[Python-Dev] type categories
David Abrahams" <firstname.lastname@example.org
Sat, 24 Aug 2002 07:33:41 -0400
From: "Guido van Rossum" <email@example.com>
> > If we don't have the separate interface concept, the language just
> > isn't as expressive. We would have to establish a convention to
> > sacrifice one of -- a) being able to inherit from a class just for
> > implementation purposes or b) being able to reason about interfaces
> > using isinstance(). a) is error prone, because the language
> > wouldn't prevent anyone from making the mistake. b) is unfortunate,
> > because we'd have interfaces but no formal way to reason about them.
> So the point is that it's possible to have a class D that picks up
> interface I somewhere in its inheritance chain, by inheriting from a
> class C that implements I, where D doesn't actually satisfy the
> invariants of I (or of C, probably).
> def foo(a: classA, b: classB):
> It would be convenient if this could be *defined* as
> assert isinstance(a, classA) and isinstance(b, classB)
> so that programs that have a simple class hierarchy can use their
> classes directly as argument types, without having to go through the
> trouble of declaring a parallel set of interfaces.
> I also think that it should be possible to come up with a set of
> standard "abstract" classes representing concepts like number,
> sequence, etc., in which the standard built-in types are nicely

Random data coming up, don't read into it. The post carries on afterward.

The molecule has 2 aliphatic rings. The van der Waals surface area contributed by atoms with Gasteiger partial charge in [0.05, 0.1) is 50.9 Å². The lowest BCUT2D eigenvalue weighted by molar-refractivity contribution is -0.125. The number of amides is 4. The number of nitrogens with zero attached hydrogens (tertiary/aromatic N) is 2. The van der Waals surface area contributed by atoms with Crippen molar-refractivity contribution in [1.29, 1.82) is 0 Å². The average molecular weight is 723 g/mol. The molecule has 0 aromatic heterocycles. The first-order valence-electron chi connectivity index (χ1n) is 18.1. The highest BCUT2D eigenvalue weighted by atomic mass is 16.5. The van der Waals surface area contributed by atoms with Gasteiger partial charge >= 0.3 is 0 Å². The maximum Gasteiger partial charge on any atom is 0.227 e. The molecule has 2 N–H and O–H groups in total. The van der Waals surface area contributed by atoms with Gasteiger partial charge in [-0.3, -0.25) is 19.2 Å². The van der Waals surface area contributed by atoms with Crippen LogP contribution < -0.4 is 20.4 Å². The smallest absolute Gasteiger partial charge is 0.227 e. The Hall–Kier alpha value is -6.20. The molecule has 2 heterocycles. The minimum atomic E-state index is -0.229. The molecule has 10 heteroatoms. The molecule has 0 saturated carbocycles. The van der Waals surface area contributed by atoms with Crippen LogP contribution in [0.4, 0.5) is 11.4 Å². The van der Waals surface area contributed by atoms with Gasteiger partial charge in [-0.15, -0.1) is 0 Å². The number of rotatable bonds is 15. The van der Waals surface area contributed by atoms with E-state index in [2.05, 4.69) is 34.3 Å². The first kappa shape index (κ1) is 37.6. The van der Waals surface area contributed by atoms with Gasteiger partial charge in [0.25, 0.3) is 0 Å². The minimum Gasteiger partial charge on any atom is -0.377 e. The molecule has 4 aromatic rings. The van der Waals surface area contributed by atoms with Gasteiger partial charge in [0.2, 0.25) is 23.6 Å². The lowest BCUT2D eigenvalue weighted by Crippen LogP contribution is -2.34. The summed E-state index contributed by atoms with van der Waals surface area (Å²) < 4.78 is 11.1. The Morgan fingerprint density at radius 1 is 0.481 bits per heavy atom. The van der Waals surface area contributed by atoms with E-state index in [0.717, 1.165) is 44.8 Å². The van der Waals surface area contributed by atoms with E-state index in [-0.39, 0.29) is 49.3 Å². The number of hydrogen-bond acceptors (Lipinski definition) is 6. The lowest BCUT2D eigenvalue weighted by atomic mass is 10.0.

Ah, but not all numbers are created equal! Can I write:
x << 1
? Not if x is a float. Somebody will eventually want to categorize numeric
types more-finely, e.g. Monoid, Euclidean Ring, ...
It sounds to my C++ ear like you're trying to make this analogous to
runtime polymorphism in C++. I think Python's polymorphism is a lot closer
to what we do at compile-time in C++, and it should stay that way: no
inheritance relationship needed... at least, not on the surface. Here's
why: people inevitably discover new type categories in the objects and
types they're already using. In C++ this happened when Stepanov et al
discovered that built-in pointers matched his mental model of random-access
iterators. A similar thing will happen in Python when you make all numbers
inherit from Number but someone wants to impose the real mathematical
categories (or heck: Integer vs. Fractional) on them.
What Stepanov's crew did did was to invent iterator traits, which decouple
the type's category from the type itself. Each category is represented by a
class, and those classes do have an inherticance relationship (i.e. every
random_access_iterator IS-A bidirectional_iterator). Actually, I have no
problem with collecting type category info from an object's MRO: as Guido
implies, that will often be the simplest way to do it. However, I think
there ought to be a parallel mechanism which allows additional
categorization non-intrusively, and it was my understanding that the PEP
Alex has been promoting does that.
David Abrahams * Boost Consulting
firstname.lastname@example.org * http://www.boost-consulting.com